3. ZUBAIR SALEEM, et al remained attached. The statistical representation of surgical outcome in terms of retinal reattachment is shown in Table 4. glaucoma while 3 patients (8.82%) complained of diplopia which resolved spontaneously. Three out of the 13 phakic patients (23.08%) developed cataract within 6 months of the surgery (Fig. 4). Out of the two patients with persistent retinal detachment following first surgery, one patient had successful reattachment following a second surgery, while the retina of one patient remained detached even after a second surgery. Four patients (11.76%) had post-operative Gender analysis (percentage) 35.29% 64.70% Males Females Fig. 1: Gender analysis DISCUSSION Current surgical techniques can obtain high rates of anatomical and visual success in patients with retinal detachment6. However, the management of retinal detachment with inferior break(s) has been the focus of debate recently. The nature of the internal tamponading agents, due to low specific gravity than normal saline, does not serve to tamponade the inferior retina against the choroid. Some authorities advocate pars plana vitrectomy with internal tamponade alone, along with strict post operative posturing in cases of inferior retinal breaks in which buckling alone is not sufficient (e.g. high grade PVR). They argue that combining scleral buckling does not add any additional advantage over vitrectomy alone and poses the patient to additional risks of scleral buckling like diplopia7, explant extrusion, infection8 and choroidal haemorrhage. One such argument has been given by Wickham and associates4. They state 12 10 8 Patients with Risk Factors for RD 6 4 2 0 Pseudophakia Lattice Degeneration Dropped IOL Aphakia Trauma Myopia (>-6D) Fig. 2: Number of patients with risk factors for Retinal Detachment The findings were further analyzed by the T-Test and the paired samples statistics, correlations and samples test are shown in tables 5, 6 and 7 respectively. 84 Vol. 30, No. 2, Apr – Jun, 2014 Pakistan Journal of Ophthalmology

  4. VITRECTOMY COMBINED WITH SCLERAL BUCKLING IN PATIENTS WITH INFERIOR RETINAL BREAKS his study can be the retrospective nature of the study and the lack of randomization. preoperative PVR is a risk factor for severe postoperative PVR9. It is possible that relatively complicated cases with higher pre-operative PVR were treated with vitrectomy combined with scleral buckling, leading to high post operative PVR in this group. Wickham and associates also state that the primary break and drainage sites were treated either with cryotherapy or endolaser. Incidence of PVR after cryotherapy (25.8%) is much more than that of endolaser (2.2%)10. It hasn’t been mentioned what percentage of patients in each group received cryotherapy, and that can be one of the reasons for such a high percentage of PVR in vitrectomy combined with scleral buckling group. In our study, there were fourteen patients with grade B PVR preoperatively, out of which only one patient (10%) had developed grade C PVR after six months of follow up. The anatomical success rate of vitrectomy combined with scleral buckling was also higher (94%) in our study. A study by Alexander P et al5 has shown 95% success rate with a combined procedure, without any sight-threatening complications. Mehmet Demir et al11 found a similar anatomical success rate in patients treated with either vitrectomy alone (96.0%) or vitrectomy combined with scleral buckling (95.8%). Similar comparable results in two groups were reported in a retrospective comparative case series12, being 98.9% for vitrectomy alone and 98.8%for combined procedure. Another study reported that the difference in the rate of secondary surgical procedure was similar in the two groups13. In a retrospective study of thirty pseudophakic or aphakic eyes who underwent a primary combined procedure, Qin B et al14 found that all retina were anatomically reattached after the first operation. In their retrospective series of 512 patients who underwent primary vitrectomy for retinal detachment, Heimann et al15 found a significantly higher rate of re-detachment in patients Postoperative status of the retina Amount of 6% 94% Attached Detached Fig. 3: Postoperative results 4 3 2 1 0 Glaucoma Diplopia Cataract Persistent RD Fig. 4: Postoperative complications that the success rate of the group of patients who underwent vitrectomy combined with scleral buckle (73%) was lower than the group of patients undergoing vitrectomy with internal tamponade alone (89%). The most common cause of treatment failure in vitrectomy combined with scleral buckle was noted to be PVR (20%, as opposed to 5% in vitrectomy alone group). One reason of such a high rate of PVR in vitrectomy combined with scleral buckling group in Vol. 30, No. 2, Apr – Jun, 2014 85 Pakistan Journal of Ophthalmology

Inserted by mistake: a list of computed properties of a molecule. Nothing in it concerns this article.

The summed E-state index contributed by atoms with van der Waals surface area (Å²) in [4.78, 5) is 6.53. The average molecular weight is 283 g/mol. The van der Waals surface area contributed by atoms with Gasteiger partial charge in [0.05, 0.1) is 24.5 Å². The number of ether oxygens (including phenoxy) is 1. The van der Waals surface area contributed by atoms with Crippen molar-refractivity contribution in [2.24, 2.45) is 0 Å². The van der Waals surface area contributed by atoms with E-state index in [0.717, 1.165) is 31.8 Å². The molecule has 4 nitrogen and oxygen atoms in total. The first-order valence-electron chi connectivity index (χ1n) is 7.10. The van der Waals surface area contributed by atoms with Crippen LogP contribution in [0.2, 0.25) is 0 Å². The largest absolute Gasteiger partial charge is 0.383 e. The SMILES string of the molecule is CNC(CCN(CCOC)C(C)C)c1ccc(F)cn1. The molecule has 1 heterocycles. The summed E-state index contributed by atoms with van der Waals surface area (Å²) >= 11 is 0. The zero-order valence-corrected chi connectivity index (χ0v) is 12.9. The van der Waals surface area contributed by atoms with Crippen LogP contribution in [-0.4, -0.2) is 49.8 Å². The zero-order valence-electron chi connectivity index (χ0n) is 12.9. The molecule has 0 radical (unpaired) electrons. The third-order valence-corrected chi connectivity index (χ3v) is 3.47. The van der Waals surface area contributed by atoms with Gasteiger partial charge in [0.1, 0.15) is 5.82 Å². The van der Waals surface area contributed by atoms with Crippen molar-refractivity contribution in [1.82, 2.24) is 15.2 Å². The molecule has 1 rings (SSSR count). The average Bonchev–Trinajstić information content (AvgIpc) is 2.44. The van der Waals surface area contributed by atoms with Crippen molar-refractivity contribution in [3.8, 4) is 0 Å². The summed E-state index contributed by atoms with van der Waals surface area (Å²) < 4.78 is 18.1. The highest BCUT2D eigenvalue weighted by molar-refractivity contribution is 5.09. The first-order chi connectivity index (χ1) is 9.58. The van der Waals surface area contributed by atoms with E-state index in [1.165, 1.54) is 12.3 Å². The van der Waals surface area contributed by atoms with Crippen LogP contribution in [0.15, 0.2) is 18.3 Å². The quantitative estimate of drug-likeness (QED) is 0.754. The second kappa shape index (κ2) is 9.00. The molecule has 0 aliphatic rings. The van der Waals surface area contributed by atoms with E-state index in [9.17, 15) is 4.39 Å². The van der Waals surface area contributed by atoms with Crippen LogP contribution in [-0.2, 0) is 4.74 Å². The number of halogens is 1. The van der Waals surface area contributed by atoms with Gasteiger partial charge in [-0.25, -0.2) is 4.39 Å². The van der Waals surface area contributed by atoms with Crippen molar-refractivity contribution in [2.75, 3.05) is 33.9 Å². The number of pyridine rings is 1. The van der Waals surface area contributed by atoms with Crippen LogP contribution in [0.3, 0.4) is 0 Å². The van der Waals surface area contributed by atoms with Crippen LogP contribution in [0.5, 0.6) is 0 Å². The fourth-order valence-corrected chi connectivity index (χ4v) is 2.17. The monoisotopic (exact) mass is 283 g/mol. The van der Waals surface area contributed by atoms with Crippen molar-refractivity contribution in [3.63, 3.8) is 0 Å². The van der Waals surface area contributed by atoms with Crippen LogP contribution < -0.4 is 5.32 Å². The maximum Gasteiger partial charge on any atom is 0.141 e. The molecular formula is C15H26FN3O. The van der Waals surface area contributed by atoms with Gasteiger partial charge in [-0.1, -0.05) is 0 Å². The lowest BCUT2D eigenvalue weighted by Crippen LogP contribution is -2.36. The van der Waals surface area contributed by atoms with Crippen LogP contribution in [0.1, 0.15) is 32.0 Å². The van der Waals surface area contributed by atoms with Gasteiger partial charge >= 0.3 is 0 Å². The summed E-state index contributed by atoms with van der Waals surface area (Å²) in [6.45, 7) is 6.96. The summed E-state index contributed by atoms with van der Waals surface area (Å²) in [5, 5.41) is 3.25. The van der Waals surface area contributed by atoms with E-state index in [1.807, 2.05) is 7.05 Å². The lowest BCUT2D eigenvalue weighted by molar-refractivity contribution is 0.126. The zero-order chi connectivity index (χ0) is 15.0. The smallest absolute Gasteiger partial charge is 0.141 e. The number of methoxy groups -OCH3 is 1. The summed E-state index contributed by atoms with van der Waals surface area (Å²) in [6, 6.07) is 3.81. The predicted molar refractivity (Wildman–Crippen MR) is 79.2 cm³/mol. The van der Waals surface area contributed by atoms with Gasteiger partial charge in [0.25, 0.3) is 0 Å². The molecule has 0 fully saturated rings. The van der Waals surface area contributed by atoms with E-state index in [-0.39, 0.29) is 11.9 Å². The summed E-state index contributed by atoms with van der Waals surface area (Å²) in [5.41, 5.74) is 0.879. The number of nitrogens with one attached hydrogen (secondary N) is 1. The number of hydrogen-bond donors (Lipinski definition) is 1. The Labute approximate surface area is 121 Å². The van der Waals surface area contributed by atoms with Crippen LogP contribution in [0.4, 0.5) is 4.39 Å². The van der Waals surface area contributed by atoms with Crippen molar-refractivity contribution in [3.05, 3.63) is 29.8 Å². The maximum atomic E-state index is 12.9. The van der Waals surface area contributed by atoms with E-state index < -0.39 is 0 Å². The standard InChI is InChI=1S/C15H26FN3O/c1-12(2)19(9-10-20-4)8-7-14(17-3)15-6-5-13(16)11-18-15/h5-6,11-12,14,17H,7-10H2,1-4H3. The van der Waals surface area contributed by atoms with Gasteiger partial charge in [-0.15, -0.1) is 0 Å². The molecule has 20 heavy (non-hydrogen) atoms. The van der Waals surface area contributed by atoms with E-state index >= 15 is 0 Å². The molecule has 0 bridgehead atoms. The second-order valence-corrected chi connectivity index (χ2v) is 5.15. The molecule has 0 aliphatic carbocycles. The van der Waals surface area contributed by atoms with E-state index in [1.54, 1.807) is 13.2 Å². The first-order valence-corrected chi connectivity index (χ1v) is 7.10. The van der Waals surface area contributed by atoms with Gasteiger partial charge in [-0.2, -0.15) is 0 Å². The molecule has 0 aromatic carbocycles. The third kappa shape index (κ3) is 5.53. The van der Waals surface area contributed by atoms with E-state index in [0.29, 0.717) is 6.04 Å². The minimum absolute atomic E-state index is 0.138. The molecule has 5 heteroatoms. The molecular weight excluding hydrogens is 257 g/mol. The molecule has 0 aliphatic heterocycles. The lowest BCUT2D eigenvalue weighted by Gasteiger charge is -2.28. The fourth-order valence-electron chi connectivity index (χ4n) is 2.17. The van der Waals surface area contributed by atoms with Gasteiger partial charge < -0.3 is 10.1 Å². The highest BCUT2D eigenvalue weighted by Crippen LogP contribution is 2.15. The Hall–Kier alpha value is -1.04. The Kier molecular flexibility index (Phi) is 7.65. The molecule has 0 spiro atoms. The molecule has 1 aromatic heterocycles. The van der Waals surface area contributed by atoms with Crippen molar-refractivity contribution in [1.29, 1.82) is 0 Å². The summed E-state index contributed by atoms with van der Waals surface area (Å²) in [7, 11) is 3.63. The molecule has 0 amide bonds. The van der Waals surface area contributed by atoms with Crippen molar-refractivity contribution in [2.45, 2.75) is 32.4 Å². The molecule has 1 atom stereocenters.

5. ZUBAIR SALEEM, et al REFERENCES 1. Ghazi NG, Green WR. Pathology and pathogenesis of retinal detachment. Eye (Lond). 2002; 16: 411-21. 2. Minihan M, Tanner V, rhegmatogenous retinal detachment: 20 years of change. Br J Ophthalmol. 2001; 85: 546-8. 3. Wetterqvist C, Wong D, Williams R, Stappler T, Herbert E, Freeburn S. Tamponade efficiency of perfluorohexyloctane and silicone oil solutions in a model eye chamber. Br J Ophthalmol. 2004; 88: 692–6. 4. Wickham L, Connor M, Aylward G W. Vitrectomy and gas for inferior break retinal detachments: are the results comparable to vitrectomy, gas, and scleral buckle? Br J Ophthalmol 2004; 88: 1376–9. 5. Alexander p, Ang A, Poulson A, Snead MP. Scleral buckling combined with vitrectomy rhegmatogenous retinal detachment associated with inferior retinal breaks. Eye 2008; 22: 200–3. 6. Schwartz SG, Flynn HW Jr, Mieler WF. Update on retinal detachment surgery. Curr Opin Ophthalmol. 2013; 24: 255-61. 7. Fison P N, Chignell A H. Diplopia after retinal detachment surgery. Br J Ophthalmol. 1987; 71: 521-5. 8. Flindall RJ, Norton EW, Curtin V, Gass JD. Reduction of extrusion andinfection following episcleral silicone implants and cryopexy in retinal detachment surgery. Am J Ophthalmol.1971 Apr; 71 (4): 835-7. 9. Girard P, Mimoun G, Karpouzas I, Montefiore G. Clinical risk factors for proliferative vitreoretinopathy detachment surgery. Retina. 1994; 14: 417-24. 10.Bonnet M, Guenoun S. Surgical risk factors for severe postoperative proliferative vitreoretinopathy (PVR) in retinal detachment with grade B PVR. Graefes Arch Clin Exp Ophthalmol. 1995; 233: 789-91. 11.Demir M, Guven D, Yıldız AA, Kara O. Comparison the Results of Pars Plana Vitrectomy (PPV) With and Without an Encircling Scleral Band (SB) for the Repair of Primary Rhegmatogenous Retinal Detachment. Sch. J. App. Med. Sci., 2013; 1: 215-8. 12.Kinori M, Moisseiev E, Shoshany N, FabianID, Skaat A, Barak A, et al. Comparison of pars plana vitrectomy with and without scleral buckle rhegmatogenous retinal detachment. Am J Ophthalmol. 2011; 152: 291-7. 13. Mansouri A, Almony A, Shah GK, Blinder KJ,Sharma S. Recurrent retinal detachment: does initial treatment matter? Br J Ophthalmol 2010; 94: 1344-7. 14. Qin B, Huang LN, Zhao TY, Cheng HB. Combined scleral buckle and vitrectomy as a primary surgery for pseudophakic and aphakic retinal detachments. Int J Ophthalmol 2008; 1 (2): 117-8. 15. Heimann H, Zou X, Jandeck C, Kellner U, Bechrakis NE, Kreusel KM et al. Primary vitrectomy for rhegmatogenous retinal detachment: an analysis of 512 cases. Graefe’s Arch Clin Exp Ophthalmol 2006; 244: 69–78. 16. Sharma A, Grigoropoulos V, Williamson TH. Management of primary rhegmatogenous retinal detachment with inferior breaks. Br J Ophthalmol 2004; 88: 1372–5. 17.Abdullah AS, Jan S, Qureshi MS, Khan MT, Khan MD. Complications of conventional scleral buckling occuring during and after treatment of rhegmatogenous retinal detachment. J Coll Physicians Surg Pak 2010; 20 (5): 321-6. 18. Ambati J, Arroyo JG. Postoperative complications of scleral buckling surgery. Int Ophthalmol Clin. 2000; 40 (1): 175-85. with inferior detachment. They attribute this to their use of relatively short-acting tamponades which are probably not sufficient to support the inferior retina. Sharma et al16 did not find any significant difference in outcome in two groups of patients treated with vitrectomy and gas alone, either with or without inferior break detachments. We did not find any significant sight – threatening complications of scleral buckling in our study. Similar conclusions have been drawn in other studies too, in which vitrectomy combined with scleral buckling was done4,5. However, some studies, in which scleral buckling was done alone, report potentially sight- threatening complications of scleral buckling17,18. CONCLUSION Our study shows that supplementary scleral buckling has its role in cases with inferior retinal breaks, as it provides an external tamponade to inferior breaks, which would otherwise not be covered by internal tamponading agents like silicone oil or SF6 gas etc. It is an effective and safe procedure that improves the primary success rate in such cases Author’s Affiliation Dr. Zubair Saleem MBBS ; FCPS Senior Registrar Ophthalmology, Lahore General Hospital, Lahore Prof. Dr. Nadeem Riaz MBBS; DO; FRCS; FRCOphth. Professor and Head of Ophthalmology Dept, Lahore General Hospital, Lahore Dr. Muhammad Aftab MBBS; MRCS Post Graduate Resident Ophthalmology, Lahore General Hospital, Lahore Prof. Dr. Muhammad Moin FRCS, FRCOphth, MRCophth Professor of Ophthalmology, Lahore General Hospital, Lahore Dr. Muhammad Irfan Karamat MBBS Medical Officer Ophthalmology, Lahore General Hospital, Lahore Dr. Adeel Chaudhry MBBS; MCPS Medical Officer Ophthalmology, Lahore General Hospital, Lahore Williamson T. Primary for the management of after retinal for the repair of primary 86 Vol. 30, No. 2, Apr – Jun, 2014 Pakistan Journal of Ophthalmology